Some More Chords In The Key Structure Of C Major
Basically any chords that are made up from the notes of a C Major scale will fit inside the key structure.
So apart from the seven main chords and their extensions there are a few other useful chords to consider.
C sixth [ C6 ] = 1 + 3 + 5 + 6
C add 9 - as the name suggests you just add the ninth note of the scale to a C triad = 1 + 3 + 5 + 9
F add 9
G add 9
D minor sixth [ Dm6 ]
Suspended [ sus ] Chords
A 'sus' chord is a triad in which the normal 3rd has been taken out and replaced by a 2nd or 4th. e.g. : -
C sus 2 = 1 + 2 + 5
C sus 4 = 1 + 4 + 5
Here are the other sus chords that fit into the key structure.
D sus 2
D sus 4
D7 sus 2 [ 1 + 2 + 5 + 7 ]
D7 Sus 4 [ 1 + 4 + 5 + 7 ]
E sus 4
E7 sus 4
F sus 2
G sus 2
G sus 4
G7 sus 4
A sus 2
A sus 4
A7 sus 2
A7 sus 4
Sus chords sound a bit vague and indefinite - in the right context they can sound great but best to use them sparingly.
Slash chord is the shorthand name for an altered bass note chord.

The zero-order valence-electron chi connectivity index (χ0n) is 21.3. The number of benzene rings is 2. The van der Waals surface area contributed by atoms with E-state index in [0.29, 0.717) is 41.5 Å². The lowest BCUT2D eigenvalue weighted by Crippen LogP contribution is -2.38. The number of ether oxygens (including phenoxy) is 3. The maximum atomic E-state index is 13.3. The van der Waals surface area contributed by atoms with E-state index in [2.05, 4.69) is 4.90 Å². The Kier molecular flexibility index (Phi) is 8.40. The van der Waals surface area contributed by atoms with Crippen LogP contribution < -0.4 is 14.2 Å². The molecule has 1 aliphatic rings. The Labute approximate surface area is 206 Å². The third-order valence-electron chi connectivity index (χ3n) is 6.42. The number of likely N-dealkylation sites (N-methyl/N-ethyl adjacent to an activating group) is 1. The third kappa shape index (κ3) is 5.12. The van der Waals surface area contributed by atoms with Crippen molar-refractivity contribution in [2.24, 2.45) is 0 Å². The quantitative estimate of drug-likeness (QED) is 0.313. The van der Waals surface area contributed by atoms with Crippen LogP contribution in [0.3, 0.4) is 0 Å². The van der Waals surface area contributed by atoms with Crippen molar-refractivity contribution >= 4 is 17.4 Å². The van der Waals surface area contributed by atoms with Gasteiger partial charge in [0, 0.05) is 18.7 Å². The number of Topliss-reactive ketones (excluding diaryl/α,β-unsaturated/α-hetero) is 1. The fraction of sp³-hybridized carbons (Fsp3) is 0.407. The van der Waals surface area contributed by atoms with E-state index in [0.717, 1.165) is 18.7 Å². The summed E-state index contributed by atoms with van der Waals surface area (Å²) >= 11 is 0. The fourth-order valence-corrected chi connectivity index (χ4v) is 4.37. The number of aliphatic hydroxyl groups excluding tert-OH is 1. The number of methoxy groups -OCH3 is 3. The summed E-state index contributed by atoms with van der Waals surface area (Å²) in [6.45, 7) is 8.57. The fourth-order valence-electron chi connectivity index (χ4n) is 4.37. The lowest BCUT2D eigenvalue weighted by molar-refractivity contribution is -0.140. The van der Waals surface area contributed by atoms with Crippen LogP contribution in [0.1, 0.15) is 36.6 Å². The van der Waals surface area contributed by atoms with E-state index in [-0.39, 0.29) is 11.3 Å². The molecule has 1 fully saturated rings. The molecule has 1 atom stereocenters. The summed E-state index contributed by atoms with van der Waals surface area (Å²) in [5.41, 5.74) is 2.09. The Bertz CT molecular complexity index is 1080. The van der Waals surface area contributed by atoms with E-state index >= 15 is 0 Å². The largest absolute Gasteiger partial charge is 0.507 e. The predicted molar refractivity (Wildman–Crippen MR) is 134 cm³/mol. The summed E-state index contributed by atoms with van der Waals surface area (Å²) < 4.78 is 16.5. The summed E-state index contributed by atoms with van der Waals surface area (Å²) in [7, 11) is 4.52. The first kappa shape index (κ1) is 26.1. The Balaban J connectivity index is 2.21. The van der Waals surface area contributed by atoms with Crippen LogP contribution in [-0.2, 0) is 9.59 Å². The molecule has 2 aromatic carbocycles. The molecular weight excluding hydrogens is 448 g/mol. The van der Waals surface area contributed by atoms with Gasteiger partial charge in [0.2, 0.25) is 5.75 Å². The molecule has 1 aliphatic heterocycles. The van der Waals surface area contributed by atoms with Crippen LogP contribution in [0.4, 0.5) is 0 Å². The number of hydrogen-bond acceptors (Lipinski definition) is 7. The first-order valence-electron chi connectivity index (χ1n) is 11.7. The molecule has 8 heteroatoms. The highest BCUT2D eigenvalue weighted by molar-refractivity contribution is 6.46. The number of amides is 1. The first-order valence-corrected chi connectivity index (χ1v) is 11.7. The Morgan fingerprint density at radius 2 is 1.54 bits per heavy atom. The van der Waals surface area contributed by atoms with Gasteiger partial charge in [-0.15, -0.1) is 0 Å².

A common example might be C major seventh with the major seventh note at the bottom of the chord - this would be written Cmaj7/B
i.e. Cmaj7 'slash' B - hence the name.
You could also say ' C Major Seven Over B '
Try to write an eight bar melody using only the scale of C Major then try
to sing it over a selection of chords from the Key Structure of C Major.
With the extensions + the chords shown on this page we now have about 50 chords to choose from !
Don't go mad - just use a few at a time and remember that just six chords are at the heart of this key structure.
If you're not up for singing but can record either the chords or the melody do that instead.